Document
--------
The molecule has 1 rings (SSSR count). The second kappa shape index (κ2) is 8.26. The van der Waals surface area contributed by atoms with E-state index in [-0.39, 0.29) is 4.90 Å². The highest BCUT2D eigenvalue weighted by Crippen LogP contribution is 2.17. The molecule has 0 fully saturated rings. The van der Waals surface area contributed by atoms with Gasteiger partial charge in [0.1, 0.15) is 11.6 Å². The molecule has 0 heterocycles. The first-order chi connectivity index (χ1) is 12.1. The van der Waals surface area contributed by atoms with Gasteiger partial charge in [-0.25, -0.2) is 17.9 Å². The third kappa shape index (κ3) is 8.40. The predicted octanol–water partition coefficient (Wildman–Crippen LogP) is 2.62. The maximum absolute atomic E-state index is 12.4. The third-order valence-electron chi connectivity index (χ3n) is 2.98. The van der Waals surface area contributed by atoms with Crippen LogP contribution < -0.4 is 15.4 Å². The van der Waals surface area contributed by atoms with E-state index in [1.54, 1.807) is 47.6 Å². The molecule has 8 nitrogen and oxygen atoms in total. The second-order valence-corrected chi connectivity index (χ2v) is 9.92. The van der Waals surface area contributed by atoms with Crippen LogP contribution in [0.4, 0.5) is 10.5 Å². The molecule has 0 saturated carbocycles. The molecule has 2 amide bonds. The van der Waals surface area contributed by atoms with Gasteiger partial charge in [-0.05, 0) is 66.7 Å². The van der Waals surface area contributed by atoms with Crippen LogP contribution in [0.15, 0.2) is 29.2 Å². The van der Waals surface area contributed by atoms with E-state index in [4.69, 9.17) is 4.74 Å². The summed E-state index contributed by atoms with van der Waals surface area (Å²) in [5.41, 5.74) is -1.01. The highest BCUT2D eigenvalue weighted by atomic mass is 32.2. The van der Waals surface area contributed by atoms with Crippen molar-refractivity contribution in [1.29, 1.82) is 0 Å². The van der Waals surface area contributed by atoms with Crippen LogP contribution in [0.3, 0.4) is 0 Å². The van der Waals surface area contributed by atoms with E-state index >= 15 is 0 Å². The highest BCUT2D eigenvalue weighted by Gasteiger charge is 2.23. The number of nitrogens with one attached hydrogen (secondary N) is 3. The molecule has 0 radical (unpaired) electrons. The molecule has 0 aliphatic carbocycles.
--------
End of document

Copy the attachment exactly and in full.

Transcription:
The molecule has 1 rings (SSSR count). The second kappa shape index (κ2) is 8.26. The van der Waals surface area contributed by atoms with E-state index in [-0.39, 0.29) is 4.90 Å². The highest BCUT2D eigenvalue weighted by Crippen LogP contribution is 2.17. The molecule has 0 fully saturated rings. The van der Waals surface area contributed by atoms with Gasteiger partial charge in [0.1, 0.15) is 11.6 Å². The molecule has 0 heterocycles. The first-order chi connectivity index (χ1) is 12.1. The van der Waals surface area contributed by atoms with Gasteiger partial charge in [-0.25, -0.2) is 17.9 Å². The third kappa shape index (κ3) is 8.40. The predicted octanol–water partition coefficient (Wildman–Crippen LogP) is 2.62. The maximum absolute atomic E-state index is 12.4. The third-order valence-electron chi connectivity index (χ3n) is 2.98. The van der Waals surface area contributed by atoms with Crippen LogP contribution < -0.4 is 15.4 Å². The van der Waals surface area contributed by atoms with E-state index in [1.54, 1.807) is 47.6 Å². The molecule has 8 nitrogen and oxygen atoms in total. The second-order valence-corrected chi connectivity index (χ2v) is 9.92. The van der Waals surface area contributed by atoms with Crippen LogP contribution in [0.4, 0.5) is 10.5 Å². The molecule has 0 saturated carbocycles. The molecule has 2 amide bonds. The van der Waals surface area contributed by atoms with Gasteiger partial charge in [-0.05, 0) is 66.7 Å². The van der Waals surface area contributed by atoms with Crippen LogP contribution in [0.15, 0.2) is 29.2 Å². The van der Waals surface area contributed by atoms with E-state index in [4.69, 9.17) is 4.74 Å². The summed E-state index contributed by atoms with van der Waals surface area (Å²) in [5.41, 5.74) is -1.01. The highest BCUT2D eigenvalue weighted by atomic mass is 32.2. The van der Waals surface area contributed by atoms with Crippen molar-refractivity contribution in [1.29, 1.82) is 0 Å². The van der Waals surface area contributed by atoms with Crippen LogP contribution in [0.3, 0.4) is 0 Å². The van der Waals surface area contributed by atoms with E-state index >= 15 is 0 Å². The highest BCUT2D eigenvalue weighted by Gasteiger charge is 2.23. The number of nitrogens with one attached hydrogen (secondary N) is 3. The molecule has 0 radical (unpaired) electrons. The molecule has 0 aliphatic carbocycles.